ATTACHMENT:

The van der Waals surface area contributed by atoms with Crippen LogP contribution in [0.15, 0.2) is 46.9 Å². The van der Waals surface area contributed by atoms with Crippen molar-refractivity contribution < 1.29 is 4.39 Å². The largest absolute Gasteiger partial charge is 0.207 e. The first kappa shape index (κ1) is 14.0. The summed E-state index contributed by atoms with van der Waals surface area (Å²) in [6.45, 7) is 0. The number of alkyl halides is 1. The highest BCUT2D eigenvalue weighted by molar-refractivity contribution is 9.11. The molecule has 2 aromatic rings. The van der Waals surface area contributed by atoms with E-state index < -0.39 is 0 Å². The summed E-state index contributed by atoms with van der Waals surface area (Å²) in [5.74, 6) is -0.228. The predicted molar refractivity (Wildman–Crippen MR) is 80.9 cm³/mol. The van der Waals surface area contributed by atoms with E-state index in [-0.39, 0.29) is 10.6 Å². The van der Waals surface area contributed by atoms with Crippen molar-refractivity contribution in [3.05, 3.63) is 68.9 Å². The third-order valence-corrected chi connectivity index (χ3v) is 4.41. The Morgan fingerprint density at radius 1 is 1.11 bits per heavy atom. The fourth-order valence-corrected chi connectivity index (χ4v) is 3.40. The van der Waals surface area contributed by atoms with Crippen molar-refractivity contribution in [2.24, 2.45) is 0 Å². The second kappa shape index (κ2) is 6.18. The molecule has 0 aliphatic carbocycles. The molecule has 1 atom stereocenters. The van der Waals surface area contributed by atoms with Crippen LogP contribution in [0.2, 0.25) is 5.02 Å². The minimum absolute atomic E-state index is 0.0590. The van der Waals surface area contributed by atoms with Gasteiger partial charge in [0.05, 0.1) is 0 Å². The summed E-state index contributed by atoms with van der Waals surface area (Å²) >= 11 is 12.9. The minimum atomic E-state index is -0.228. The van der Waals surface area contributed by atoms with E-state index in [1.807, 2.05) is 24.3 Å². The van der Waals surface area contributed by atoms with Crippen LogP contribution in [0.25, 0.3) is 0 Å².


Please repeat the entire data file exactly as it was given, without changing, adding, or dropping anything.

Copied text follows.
The van der Waals surface area contributed by atoms with Crippen LogP contribution in [0.15, 0.2) is 46.9 Å². The van der Waals surface area contributed by atoms with Crippen molar-refractivity contribution < 1.29 is 4.39 Å². The largest absolute Gasteiger partial charge is 0.207 e. The first kappa shape index (κ1) is 14.0. The summed E-state index contributed by atoms with van der Waals surface area (Å²) in [6.45, 7) is 0. The number of alkyl halides is 1. The highest BCUT2D eigenvalue weighted by molar-refractivity contribution is 9.11. The molecule has 2 aromatic rings. The van der Waals surface area contributed by atoms with E-state index < -0.39 is 0 Å². The summed E-state index contributed by atoms with van der Waals surface area (Å²) in [5.74, 6) is -0.228. The predicted molar refractivity (Wildman–Crippen MR) is 80.9 cm³/mol. The van der Waals surface area contributed by atoms with E-state index in [-0.39, 0.29) is 10.6 Å². The van der Waals surface area contributed by atoms with Crippen molar-refractivity contribution in [3.05, 3.63) is 68.9 Å². The third-order valence-corrected chi connectivity index (χ3v) is 4.41. The Morgan fingerprint density at radius 1 is 1.11 bits per heavy atom. The fourth-order valence-corrected chi connectivity index (χ4v) is 3.40. The van der Waals surface area contributed by atoms with Crippen molar-refractivity contribution in [2.24, 2.45) is 0 Å². The second kappa shape index (κ2) is 6.18. The molecule has 0 aliphatic carbocycles. The molecule has 1 atom stereocenters. The van der Waals surface area contributed by atoms with Crippen LogP contribution in [0.2, 0.25) is 5.02 Å². The minimum absolute atomic E-state index is 0.0590. The van der Waals surface area contributed by atoms with Gasteiger partial charge in [0.05, 0.1) is 0 Å². The summed E-state index contributed by atoms with van der Waals surface area (Å²) >= 11 is 12.9. The minimum atomic E-state index is -0.228. The van der Waals surface area contributed by atoms with E-state index in [1.807, 2.05) is 24.3 Å². The van der Waals surface area contributed by atoms with Crippen LogP contribution in [0.25, 0.3) is 0 Å².